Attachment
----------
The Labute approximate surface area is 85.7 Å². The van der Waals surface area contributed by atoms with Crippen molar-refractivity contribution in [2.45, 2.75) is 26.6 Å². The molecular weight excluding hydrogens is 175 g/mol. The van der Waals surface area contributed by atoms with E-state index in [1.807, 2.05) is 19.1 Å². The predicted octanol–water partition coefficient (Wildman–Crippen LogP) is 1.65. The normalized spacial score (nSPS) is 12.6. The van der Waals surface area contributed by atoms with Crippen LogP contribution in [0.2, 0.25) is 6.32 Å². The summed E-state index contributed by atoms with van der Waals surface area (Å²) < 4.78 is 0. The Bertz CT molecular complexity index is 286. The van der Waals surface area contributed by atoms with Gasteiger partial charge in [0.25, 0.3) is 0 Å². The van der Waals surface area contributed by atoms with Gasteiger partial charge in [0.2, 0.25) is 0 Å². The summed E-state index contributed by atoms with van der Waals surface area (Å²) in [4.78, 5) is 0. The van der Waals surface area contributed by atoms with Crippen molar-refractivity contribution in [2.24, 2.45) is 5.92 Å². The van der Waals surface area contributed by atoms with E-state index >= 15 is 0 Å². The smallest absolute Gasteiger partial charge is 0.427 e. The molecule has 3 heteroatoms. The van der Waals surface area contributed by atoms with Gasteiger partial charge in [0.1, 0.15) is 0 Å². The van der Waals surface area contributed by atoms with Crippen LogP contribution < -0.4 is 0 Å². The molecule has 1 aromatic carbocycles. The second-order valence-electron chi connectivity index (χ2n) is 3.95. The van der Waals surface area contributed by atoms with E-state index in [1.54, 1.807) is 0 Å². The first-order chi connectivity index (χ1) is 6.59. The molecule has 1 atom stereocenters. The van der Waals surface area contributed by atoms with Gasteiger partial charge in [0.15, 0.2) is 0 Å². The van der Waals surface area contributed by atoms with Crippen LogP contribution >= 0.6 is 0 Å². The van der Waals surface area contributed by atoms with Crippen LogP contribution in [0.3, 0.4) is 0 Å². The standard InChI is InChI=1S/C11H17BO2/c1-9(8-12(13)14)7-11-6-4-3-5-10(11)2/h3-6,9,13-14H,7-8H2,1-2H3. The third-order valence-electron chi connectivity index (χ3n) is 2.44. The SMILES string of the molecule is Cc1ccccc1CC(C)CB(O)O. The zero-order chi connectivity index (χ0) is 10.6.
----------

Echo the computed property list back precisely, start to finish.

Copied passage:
The Labute approximate surface area is 85.7 Å². The van der Waals surface area contributed by atoms with Crippen molar-refractivity contribution in [2.45, 2.75) is 26.6 Å². The molecular weight excluding hydrogens is 175 g/mol. The van der Waals surface area contributed by atoms with E-state index in [1.807, 2.05) is 19.1 Å². The predicted octanol–water partition coefficient (Wildman–Crippen LogP) is 1.65. The normalized spacial score (nSPS) is 12.6. The van der Waals surface area contributed by atoms with Crippen LogP contribution in [0.2, 0.25) is 6.32 Å². The summed E-state index contributed by atoms with van der Waals surface area (Å²) < 4.78 is 0. The Bertz CT molecular complexity index is 286. The van der Waals surface area contributed by atoms with Gasteiger partial charge in [0.25, 0.3) is 0 Å². The van der Waals surface area contributed by atoms with Gasteiger partial charge in [0.2, 0.25) is 0 Å². The summed E-state index contributed by atoms with van der Waals surface area (Å²) in [4.78, 5) is 0. The van der Waals surface area contributed by atoms with Crippen molar-refractivity contribution in [2.24, 2.45) is 5.92 Å². The van der Waals surface area contributed by atoms with E-state index >= 15 is 0 Å². The smallest absolute Gasteiger partial charge is 0.427 e. The molecule has 3 heteroatoms. The van der Waals surface area contributed by atoms with Gasteiger partial charge in [0.1, 0.15) is 0 Å². The van der Waals surface area contributed by atoms with Crippen LogP contribution < -0.4 is 0 Å². The molecule has 1 aromatic carbocycles. The second-order valence-electron chi connectivity index (χ2n) is 3.95. The van der Waals surface area contributed by atoms with E-state index in [1.54, 1.807) is 0 Å². The first-order chi connectivity index (χ1) is 6.59. The molecule has 1 atom stereocenters. The van der Waals surface area contributed by atoms with Gasteiger partial charge in [0.15, 0.2) is 0 Å². The van der Waals surface area contributed by atoms with Crippen LogP contribution >= 0.6 is 0 Å². The van der Waals surface area contributed by atoms with Crippen LogP contribution in [0.3, 0.4) is 0 Å². The standard InChI is InChI=1S/C11H17BO2/c1-9(8-12(13)14)7-11-6-4-3-5-10(11)2/h3-6,9,13-14H,7-8H2,1-2H3. The third-order valence-electron chi connectivity index (χ3n) is 2.44. The SMILES string of the molecule is Cc1ccccc1CC(C)CB(O)O. The zero-order chi connectivity index (χ0) is 10.6.